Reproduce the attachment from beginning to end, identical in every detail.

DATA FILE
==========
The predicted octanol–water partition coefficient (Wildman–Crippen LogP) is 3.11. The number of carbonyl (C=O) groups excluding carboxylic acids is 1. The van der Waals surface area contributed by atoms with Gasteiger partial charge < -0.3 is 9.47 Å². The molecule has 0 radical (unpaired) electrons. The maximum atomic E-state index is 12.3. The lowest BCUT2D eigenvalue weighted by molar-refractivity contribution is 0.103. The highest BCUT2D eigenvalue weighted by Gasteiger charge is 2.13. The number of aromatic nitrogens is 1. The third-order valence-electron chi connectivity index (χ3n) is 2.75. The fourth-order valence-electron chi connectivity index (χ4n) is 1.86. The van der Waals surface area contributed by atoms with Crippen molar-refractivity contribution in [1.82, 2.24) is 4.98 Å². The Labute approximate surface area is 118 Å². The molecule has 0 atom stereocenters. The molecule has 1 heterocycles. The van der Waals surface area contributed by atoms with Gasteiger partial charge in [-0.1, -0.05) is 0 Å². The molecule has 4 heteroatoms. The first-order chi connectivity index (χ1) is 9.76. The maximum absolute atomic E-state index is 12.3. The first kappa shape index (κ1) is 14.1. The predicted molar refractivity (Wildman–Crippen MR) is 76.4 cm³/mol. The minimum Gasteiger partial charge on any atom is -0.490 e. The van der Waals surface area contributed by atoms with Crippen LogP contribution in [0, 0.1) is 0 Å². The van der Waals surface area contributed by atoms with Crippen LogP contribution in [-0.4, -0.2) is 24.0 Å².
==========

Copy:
The predicted octanol–water partition coefficient (Wildman–Crippen LogP) is 3.11. The number of carbonyl (C=O) groups excluding carboxylic acids is 1. The van der Waals surface area contributed by atoms with Gasteiger partial charge < -0.3 is 9.47 Å². The molecule has 0 radical (unpaired) electrons. The maximum atomic E-state index is 12.3. The lowest BCUT2D eigenvalue weighted by molar-refractivity contribution is 0.103. The highest BCUT2D eigenvalue weighted by Gasteiger charge is 2.13. The number of aromatic nitrogens is 1. The third-order valence-electron chi connectivity index (χ3n) is 2.75. The fourth-order valence-electron chi connectivity index (χ4n) is 1.86. The van der Waals surface area contributed by atoms with Crippen molar-refractivity contribution in [1.82, 2.24) is 4.98 Å². The Labute approximate surface area is 118 Å². The molecule has 0 atom stereocenters. The molecule has 1 heterocycles. The van der Waals surface area contributed by atoms with Gasteiger partial charge in [-0.1, -0.05) is 0 Å². The molecule has 4 heteroatoms. The first-order chi connectivity index (χ1) is 9.76. The maximum absolute atomic E-state index is 12.3. The first kappa shape index (κ1) is 14.1. The predicted molar refractivity (Wildman–Crippen MR) is 76.4 cm³/mol. The minimum Gasteiger partial charge on any atom is -0.490 e. The van der Waals surface area contributed by atoms with Crippen LogP contribution in [0, 0.1) is 0 Å². The van der Waals surface area contributed by atoms with Crippen LogP contribution in [-0.4, -0.2) is 24.0 Å².